How democratic is the UK
How democratic is the UK
It can be argued that Britain is both democratic and undemocratic; this can be shown via a range of issues relating to British politics and the society in which we live. The generally accepted definition of a democracy is a form of government in which the major decisions of government and the direction of policy behind these decisions – rests directly or indirectly on the freely given consent of the freely given consent of the freely majority of the adults government.
There are two forms of democracy but the UK is run through an indirect or representative democracy as opposed to a direct democracy, which relies on referendums and would be difficult in a large, modern society. Furthermore, the UK is a parliamentary democracy, the government and representatives are intermingled meaning that the UK does not have separation of powers, meaning that the executive, legislative and judicial courts all work together unlike the American Presidential system which could create a lack in communication. In this essay, I propose to argue both for and against and eventually come to a conclusion whether the UK is democratic or not and give a comparison between the UK and the US in terms of democracy.
There is no such thing as a ‘perfect’ democracy but certain aspects are needed to make a democracy. A democracy needs a political system for choosing and replacing the government through frequent, free and fair elections in which people choose their leaders and to hold their leaders accountable for their policies and their conduct in office. Elections have to occur at regular intervals, as prescribed by law.
Those in power cannot extend their terms in office without asking for the consent of the people again in an election. For elections to be free and fair, they have to be administered by a neutral, fair, and professional body that treats all political parties and candidates equally. All parties and candidates must have the right to campaign freely, to present their proposals to the voters both directly and through the mass media. A democracy also needs the active participation of the people, as citizens, in politics and civic life. To vote wisely, each citizen should listen to the views of the different parties and candidates, and then make his or her own decision on whom to support. Furthermore there should be protection of human rights of all citizens and a rule of law, in which the laws and procedures apply equally to all citizens. Does the UK fulfill these four key elements? Yes, the UK does. Therefore we can say the UK governmental system.
Democracy by definition means the government by the people. That means that all the people should be able to have their say in one way or another in everything that affects their lives. As said previously, the UK is run through a representative democracy but there are problems with a representative democracy. Representative democracy would be fine if the representatives would really make all their decisions only after consulting their constituencies. In the least, after having a clear idea about the views of their constituents on a particular issue, and trying to accommodate these views as best as possible. However, a vast majority of countries that call themselves Representative Democracies are not true democracies according to the above definition.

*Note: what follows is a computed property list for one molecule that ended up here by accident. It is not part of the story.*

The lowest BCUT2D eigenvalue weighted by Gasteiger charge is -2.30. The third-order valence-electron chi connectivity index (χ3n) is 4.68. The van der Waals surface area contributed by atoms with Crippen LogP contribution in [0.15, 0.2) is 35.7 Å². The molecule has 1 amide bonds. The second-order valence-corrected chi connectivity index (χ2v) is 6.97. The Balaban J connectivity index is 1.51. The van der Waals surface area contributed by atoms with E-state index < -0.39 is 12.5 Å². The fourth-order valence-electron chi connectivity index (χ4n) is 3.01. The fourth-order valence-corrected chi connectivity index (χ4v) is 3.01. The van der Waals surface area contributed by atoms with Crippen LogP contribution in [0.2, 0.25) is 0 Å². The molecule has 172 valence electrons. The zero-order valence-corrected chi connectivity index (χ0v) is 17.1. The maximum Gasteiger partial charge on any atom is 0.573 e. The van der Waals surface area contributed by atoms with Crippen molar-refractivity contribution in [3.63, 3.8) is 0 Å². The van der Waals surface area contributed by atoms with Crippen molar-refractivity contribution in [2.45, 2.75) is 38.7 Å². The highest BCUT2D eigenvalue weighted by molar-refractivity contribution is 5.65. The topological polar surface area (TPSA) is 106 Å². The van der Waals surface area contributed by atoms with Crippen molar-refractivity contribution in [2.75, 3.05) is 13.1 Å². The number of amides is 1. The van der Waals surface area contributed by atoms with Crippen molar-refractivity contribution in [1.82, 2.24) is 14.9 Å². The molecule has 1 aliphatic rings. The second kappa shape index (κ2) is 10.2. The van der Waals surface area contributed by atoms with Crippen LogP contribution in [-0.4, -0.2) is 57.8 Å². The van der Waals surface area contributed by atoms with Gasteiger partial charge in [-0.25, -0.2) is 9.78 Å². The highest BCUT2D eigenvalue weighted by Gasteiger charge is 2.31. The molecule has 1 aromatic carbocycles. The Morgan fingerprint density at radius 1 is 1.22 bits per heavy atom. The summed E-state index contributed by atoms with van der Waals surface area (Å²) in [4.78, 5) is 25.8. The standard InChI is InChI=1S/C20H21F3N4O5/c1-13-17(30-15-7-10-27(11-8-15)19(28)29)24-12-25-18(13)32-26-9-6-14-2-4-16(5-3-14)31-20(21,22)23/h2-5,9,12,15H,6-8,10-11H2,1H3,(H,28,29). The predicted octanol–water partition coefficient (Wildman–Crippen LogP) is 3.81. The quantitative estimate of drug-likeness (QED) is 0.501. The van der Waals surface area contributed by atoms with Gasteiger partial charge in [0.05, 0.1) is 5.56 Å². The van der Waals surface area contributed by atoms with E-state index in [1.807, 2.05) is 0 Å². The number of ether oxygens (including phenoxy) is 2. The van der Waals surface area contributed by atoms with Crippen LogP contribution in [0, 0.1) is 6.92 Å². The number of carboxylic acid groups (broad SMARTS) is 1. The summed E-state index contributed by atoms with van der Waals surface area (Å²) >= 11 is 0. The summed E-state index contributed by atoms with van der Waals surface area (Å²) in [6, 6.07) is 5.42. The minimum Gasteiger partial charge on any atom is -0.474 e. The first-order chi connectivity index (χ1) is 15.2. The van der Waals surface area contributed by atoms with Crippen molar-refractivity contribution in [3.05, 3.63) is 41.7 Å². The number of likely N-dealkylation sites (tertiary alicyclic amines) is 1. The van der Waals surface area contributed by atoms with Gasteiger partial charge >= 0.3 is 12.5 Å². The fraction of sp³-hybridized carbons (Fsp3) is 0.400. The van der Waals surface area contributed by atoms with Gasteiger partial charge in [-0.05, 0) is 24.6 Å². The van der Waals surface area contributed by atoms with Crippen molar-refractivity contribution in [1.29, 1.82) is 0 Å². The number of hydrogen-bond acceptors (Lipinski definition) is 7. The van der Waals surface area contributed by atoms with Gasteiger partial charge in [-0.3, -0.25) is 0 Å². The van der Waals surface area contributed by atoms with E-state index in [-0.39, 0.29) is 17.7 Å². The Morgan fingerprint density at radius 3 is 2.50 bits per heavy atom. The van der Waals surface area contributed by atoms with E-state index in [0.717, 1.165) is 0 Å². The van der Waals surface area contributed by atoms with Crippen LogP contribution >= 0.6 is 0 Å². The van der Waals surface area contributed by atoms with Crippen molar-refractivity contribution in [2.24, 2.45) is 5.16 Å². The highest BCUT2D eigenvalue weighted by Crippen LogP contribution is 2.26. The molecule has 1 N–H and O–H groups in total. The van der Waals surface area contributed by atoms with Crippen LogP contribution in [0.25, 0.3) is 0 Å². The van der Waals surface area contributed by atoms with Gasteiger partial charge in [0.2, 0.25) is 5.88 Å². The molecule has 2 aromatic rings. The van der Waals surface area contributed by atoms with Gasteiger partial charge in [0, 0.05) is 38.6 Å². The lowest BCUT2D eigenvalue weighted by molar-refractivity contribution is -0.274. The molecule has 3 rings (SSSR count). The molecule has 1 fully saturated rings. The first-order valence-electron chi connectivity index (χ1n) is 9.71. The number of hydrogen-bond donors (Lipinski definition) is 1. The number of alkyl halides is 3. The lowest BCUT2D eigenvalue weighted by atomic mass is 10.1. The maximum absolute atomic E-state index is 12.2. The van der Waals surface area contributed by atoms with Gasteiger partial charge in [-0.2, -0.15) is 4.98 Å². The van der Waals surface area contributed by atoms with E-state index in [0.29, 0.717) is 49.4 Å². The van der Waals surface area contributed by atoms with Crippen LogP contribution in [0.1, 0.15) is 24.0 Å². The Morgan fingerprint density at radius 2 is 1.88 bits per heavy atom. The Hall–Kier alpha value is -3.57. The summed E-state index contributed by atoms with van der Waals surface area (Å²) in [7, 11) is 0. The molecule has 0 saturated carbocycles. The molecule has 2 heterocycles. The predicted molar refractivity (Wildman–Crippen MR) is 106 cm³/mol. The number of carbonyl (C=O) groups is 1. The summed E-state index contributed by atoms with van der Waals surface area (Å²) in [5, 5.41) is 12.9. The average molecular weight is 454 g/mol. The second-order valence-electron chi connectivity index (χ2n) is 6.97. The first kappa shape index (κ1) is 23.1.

Most of them are actually just Elected Dictatorships. People can vote usually only once every four or five years. They do not vote on any issues. They just elect their so called representatives who then until the next elections have no obligations by law and little incentives to base their decisions on individual issues on the wishes on their electorate. They hardly ever bother to consult them on their stands on various issues. Therefore, legislative bodies composed of such “representatives” can effectively act in a very dictatorial manner between the elections. So to meet the definition of democracy, a direct democracy must be in place, like in Switzerland.
The UK is divided up into constituencies. Within these constituencies, are MPs for each political party. The first past the post system means that the MP with most votes (first past the post) will win power for their party in that constituency. In the UK voting system, we do not vote who is our next Prime Minister. Our vote goes towards the MPs for our constituency. In this sense, the idea of UK as a representative democracy is flawed as we as people are not voting for one single figure but for an MP. The reason for voting for that party may be influenced by the leader of that party but you are not voting specifically for that person.
An element of Britain’s governmental system is that there is no written constitution. This means that, theoretically, the government is free to pass any legislation as long as they have the majority in parliament which could be easily achieved if the party has a large majority of seats. This means there is no safeguard for laws that can be altered or new ones that could be created. This is very undemocratic as the government therefore has too much power.
The government is also in possession of other powers such as the royal prerogative that allows the prime minister to go to war without consent from parliament. An example of where this was used was the Iraq war in 2005, which was heavily resented by a large majority of the public. Even though this aspect of Britain’s governmental system is undemocratic, parliament generally prevents government from taking to much power.